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Wine Consultant Job Description

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Wine consultants help people develop an appreciation for wines that suit their needs or tastes. These consultants work for direct sales companies, wine shops and wineries. It's a sales jobs with a lot of flexibility -- you can do it full- or part-time, and you usually get to set your own hours and decide where you'll host presentations.

Getting a Taste of the Business

Wine consultants use tastings as a primary source of generating sales. Tastings are held in homes and offices, and some consultants showcase wines at events such fairs and trade shows. Preparing for these events requires planning and organizational skills, as consultants must find hosts, create guest lists and plan a menu to compliment the wines. When presenting at public events, wine consultants must figure out how to set up within the allotted space and provide food in an attractive and sanitary manner. They must also develop a presentation or outline talking points that will generate sales, such as providing information about how a vineyard's location affects taste and acidity, and why select wines are best paired with certain foods.

Additional Duties and Sources of Revenue

Wine consultants find various ways to diversify their careers and earn extra money. Some work with restaurant owners, helping them select wines that compliment the menu, and train restaurant staff about regional differences and making wine suggestions that compliment customers' orders. Wine shops bring in consultants to interact with customers, helping them choose wines that suit their needs and encouraging them to try new varieties.

Some wine consultants host public seminars and classes, educating people on topics such as wine etiquette or learning the difference between sparkling wine and champagne. Many consultants also write articles and press releases for various publications, and maintain blogs or websites to generate interest in the products they sell and companies they work with.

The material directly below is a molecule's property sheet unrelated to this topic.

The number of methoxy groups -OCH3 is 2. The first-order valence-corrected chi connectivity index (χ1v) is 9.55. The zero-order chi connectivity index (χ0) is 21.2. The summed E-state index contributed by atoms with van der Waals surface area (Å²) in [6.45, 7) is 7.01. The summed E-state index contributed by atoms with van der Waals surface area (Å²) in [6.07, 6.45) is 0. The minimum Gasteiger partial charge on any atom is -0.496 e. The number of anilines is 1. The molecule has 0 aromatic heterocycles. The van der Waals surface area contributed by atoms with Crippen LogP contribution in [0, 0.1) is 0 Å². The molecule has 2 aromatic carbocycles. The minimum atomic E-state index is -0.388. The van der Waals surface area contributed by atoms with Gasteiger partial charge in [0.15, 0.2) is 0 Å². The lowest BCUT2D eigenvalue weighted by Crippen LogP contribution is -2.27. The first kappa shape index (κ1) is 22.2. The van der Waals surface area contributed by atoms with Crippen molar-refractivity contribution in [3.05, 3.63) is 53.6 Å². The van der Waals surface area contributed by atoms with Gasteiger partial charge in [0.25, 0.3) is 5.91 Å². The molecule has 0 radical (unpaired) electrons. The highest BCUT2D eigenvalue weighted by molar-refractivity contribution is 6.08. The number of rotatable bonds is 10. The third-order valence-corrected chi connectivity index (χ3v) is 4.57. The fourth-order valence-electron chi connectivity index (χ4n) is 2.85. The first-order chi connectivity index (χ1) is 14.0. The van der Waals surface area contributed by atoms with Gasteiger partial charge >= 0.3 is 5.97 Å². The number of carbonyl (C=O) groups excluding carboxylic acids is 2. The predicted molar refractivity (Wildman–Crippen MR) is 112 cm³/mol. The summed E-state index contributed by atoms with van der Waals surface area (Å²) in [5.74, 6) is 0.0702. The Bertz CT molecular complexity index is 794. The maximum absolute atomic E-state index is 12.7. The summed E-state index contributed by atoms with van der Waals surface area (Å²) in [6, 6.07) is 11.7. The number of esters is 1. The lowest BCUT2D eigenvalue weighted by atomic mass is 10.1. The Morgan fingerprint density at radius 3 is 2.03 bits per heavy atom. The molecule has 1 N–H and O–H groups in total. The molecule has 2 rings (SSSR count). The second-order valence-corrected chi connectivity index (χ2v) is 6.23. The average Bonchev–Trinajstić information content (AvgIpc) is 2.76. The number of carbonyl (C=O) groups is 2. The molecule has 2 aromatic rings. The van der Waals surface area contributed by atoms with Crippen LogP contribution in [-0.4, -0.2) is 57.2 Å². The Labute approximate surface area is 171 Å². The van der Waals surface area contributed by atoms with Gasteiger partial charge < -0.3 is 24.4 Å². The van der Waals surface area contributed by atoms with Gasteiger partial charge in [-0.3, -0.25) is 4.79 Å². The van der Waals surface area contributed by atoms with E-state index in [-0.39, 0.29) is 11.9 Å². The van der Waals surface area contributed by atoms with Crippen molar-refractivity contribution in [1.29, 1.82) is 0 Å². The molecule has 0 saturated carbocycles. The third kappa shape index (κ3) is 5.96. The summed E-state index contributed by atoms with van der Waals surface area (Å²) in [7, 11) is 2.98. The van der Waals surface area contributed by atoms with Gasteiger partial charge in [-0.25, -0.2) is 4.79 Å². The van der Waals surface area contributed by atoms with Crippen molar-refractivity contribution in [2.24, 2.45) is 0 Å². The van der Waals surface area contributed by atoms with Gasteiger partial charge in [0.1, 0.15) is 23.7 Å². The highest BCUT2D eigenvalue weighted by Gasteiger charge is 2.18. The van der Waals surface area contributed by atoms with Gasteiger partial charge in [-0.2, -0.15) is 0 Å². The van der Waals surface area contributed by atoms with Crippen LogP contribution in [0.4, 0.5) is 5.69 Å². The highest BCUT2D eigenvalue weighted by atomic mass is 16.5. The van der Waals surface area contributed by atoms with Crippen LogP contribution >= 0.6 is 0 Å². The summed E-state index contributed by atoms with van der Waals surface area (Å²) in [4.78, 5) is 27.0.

Skills Needed

Wine consultants should be enthusiastic and passionate about wine. Their income is based on how hard they work, so they need to be motivated to book tastings and come up with a strategy to determine which events are likely to be lucrative.

Good interpersonal skills are essential to make people feel relaxed and comfortable; consultants should avoid intimidating potential clients or bombarding them with a hard sales pitch. Customer service skills are also important for tracking sales, deliveries and requests from individuals interested in hosting tastings, and for maintaining relationships with regular clients.


Aspiring wine consultants can pursue a degree in a wine-related field, such as viticulture, but a degree usually isn't necessary. Basic training and certification can help newcomers get a foot in the door, notes wine educator and consultant Mary Cressler on the Job Shadow website, though she adds that knowledge gained on the job is best. Some companies hire entry-level wine consultants and provide training.

Wine consultant Betty Kaufman recommends ongoing education, telling The Huffington Post that she and other professionals achieve this by attending wine conventions and seminars, and pursuing any educational resources distributed by winemakers.


Felicia Dye graduated from Anne Arundel Community College with an associate's degree in paralegal studies. She began her writing career specializing in legal writing, providing content to companies including Internet Brands and private law firms. She contributes articles to Trace

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